Our favourite part of the X4 is under the bonnet. The xDrive30i ‘B48’ engine is smooth, responsive and sounds brilliant. The selectable driving modes change the characteristics of the drive significantly, too. Leaving it in the standard mode will have the engine act more sedately for economy, and sport mode makes it all come alive. Even though the full 185kW doesn’t kick in until 6500rpm, it feels consistently powerful throughout the power band. With 350Nm of torque starting at a low 1450rpm, the mid-range punch is impressive, especially in sport mode.

It also makes for a great cruiser on the freeway, with the faultless ZF-based eight-speed auto helping to keep the engine revs low at higher speeds. Official figures rate 0-100km/h acceleration at an impressive 6.3 seconds. Our testing resulted in a not-too-far-behind 6.64 seconds. On official claims, this makes it 1.0 second quicker than the 155kW Mercedes-Benz GLC 250 Coupe, and 0.4 seconds quicker than both the 184kW Range Rover Velar P250 and 185kW Porsche Macan 2.0L turbo petrol.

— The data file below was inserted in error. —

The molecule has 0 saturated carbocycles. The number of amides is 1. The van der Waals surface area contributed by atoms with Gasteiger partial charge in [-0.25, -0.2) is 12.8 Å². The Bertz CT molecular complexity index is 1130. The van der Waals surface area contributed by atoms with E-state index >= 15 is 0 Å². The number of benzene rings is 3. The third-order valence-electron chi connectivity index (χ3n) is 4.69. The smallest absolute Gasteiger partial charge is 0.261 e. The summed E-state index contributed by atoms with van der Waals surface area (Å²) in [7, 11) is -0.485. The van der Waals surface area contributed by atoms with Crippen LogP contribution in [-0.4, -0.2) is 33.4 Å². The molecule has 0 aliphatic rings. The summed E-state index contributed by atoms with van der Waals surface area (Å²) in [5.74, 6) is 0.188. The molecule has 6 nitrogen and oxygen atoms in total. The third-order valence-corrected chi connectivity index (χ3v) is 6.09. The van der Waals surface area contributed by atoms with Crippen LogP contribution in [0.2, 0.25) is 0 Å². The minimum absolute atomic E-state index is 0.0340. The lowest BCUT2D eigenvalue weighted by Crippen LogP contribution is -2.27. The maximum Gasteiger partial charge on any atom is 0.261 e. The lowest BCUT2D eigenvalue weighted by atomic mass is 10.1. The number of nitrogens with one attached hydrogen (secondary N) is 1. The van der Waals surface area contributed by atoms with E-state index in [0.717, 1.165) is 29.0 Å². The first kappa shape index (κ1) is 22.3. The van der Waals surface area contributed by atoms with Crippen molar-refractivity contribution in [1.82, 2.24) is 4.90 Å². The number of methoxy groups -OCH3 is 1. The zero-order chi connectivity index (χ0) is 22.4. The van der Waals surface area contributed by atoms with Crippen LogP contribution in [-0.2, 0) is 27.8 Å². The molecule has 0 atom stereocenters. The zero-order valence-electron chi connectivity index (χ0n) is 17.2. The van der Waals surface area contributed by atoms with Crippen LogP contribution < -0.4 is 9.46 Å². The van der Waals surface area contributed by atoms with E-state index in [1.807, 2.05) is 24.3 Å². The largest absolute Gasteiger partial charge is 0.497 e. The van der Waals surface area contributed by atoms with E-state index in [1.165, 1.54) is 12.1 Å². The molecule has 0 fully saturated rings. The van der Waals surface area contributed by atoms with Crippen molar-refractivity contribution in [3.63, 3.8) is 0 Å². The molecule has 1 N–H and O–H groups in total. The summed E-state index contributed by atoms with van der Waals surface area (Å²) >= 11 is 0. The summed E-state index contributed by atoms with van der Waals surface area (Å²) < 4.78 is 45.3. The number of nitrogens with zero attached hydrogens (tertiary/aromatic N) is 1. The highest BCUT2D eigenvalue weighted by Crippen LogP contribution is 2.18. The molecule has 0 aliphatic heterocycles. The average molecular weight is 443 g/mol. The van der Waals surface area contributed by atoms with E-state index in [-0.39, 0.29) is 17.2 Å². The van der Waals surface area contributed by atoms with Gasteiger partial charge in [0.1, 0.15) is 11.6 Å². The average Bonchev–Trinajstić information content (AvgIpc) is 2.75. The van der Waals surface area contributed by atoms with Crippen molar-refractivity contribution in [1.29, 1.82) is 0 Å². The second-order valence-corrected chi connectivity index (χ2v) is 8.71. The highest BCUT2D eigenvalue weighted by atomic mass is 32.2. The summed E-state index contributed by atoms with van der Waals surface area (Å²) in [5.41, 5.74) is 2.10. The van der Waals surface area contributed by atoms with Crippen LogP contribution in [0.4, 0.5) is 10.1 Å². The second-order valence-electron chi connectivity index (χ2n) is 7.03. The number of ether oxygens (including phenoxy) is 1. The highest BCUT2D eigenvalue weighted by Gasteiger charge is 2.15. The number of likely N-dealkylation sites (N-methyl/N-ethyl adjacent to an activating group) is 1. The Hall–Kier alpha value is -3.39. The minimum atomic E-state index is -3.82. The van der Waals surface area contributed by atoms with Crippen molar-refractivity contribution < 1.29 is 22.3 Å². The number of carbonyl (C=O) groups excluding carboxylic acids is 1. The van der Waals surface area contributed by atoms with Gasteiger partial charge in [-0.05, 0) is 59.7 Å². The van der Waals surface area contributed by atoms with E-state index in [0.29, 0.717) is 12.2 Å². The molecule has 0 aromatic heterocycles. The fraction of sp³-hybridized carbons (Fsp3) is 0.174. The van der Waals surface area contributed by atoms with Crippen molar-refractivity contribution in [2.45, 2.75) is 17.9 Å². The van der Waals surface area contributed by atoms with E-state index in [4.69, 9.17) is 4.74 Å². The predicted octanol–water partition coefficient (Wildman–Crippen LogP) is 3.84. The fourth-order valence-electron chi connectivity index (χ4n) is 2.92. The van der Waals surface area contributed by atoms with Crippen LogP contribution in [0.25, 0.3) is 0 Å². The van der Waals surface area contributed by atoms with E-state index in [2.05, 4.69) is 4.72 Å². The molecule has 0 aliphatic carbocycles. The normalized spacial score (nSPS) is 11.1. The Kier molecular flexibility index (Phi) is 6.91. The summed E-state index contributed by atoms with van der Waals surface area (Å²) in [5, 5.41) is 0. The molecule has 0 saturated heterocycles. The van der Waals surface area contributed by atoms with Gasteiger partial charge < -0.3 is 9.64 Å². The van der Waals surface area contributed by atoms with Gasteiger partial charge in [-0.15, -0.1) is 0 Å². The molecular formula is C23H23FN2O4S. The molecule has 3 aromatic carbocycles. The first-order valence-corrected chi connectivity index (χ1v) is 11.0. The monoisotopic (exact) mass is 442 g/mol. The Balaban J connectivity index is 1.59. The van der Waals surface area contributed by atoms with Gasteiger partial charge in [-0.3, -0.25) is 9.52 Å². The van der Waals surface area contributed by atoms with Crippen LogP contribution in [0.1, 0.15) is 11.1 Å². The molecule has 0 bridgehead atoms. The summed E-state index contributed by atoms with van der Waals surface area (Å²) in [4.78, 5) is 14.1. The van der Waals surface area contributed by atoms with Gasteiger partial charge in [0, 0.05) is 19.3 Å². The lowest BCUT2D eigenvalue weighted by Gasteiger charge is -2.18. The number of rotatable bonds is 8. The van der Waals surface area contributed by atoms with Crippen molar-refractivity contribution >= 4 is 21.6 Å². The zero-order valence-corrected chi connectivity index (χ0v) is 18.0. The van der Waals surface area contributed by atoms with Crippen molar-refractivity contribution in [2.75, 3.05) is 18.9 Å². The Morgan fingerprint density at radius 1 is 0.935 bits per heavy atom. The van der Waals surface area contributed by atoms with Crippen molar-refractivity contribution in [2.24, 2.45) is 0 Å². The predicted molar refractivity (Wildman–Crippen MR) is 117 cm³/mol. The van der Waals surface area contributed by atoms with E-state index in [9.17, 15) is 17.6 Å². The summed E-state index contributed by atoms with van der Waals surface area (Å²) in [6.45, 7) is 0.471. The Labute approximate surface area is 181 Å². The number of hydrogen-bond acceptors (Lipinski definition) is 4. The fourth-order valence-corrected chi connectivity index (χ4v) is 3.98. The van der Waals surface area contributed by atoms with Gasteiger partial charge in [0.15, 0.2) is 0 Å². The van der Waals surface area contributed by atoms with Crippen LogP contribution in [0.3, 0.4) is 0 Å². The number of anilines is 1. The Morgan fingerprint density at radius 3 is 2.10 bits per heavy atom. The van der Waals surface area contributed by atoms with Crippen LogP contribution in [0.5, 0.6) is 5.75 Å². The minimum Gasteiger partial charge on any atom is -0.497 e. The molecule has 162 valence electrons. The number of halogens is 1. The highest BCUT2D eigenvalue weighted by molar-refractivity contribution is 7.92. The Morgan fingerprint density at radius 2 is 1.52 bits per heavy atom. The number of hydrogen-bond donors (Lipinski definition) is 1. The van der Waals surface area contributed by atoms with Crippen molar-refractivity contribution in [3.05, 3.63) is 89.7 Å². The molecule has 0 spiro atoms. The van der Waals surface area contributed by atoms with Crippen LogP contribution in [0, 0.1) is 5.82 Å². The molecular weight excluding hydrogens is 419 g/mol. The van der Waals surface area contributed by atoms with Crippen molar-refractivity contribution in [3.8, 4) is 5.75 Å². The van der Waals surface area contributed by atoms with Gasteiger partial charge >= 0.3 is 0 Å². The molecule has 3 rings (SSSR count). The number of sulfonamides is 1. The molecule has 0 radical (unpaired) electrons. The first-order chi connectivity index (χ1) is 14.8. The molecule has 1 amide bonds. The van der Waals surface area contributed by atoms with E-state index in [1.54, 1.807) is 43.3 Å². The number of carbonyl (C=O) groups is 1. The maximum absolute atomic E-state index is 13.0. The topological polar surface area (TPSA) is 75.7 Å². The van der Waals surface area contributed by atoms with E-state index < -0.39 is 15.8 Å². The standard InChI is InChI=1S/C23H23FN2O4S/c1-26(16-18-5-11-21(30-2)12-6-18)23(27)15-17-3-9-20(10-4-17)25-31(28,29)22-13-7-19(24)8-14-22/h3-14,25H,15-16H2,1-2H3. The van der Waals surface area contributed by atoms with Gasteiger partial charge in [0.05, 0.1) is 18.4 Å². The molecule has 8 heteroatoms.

In terms of driving dynamics, the US-built Beemer is very European. It undertakes corners with coupe-like body control, and gives the right amount of feedback to the driver through the almost perfect steering setup. Those selectable driving modes also alter the electrically-adjustable dampers in this model to give stiffer handling when in sport mode. You can throw it around corners and the grip feels limitless. A comparatively light tare weight of 1678kg means it feels exactly as a BMW should; playful, enjoyable and competent.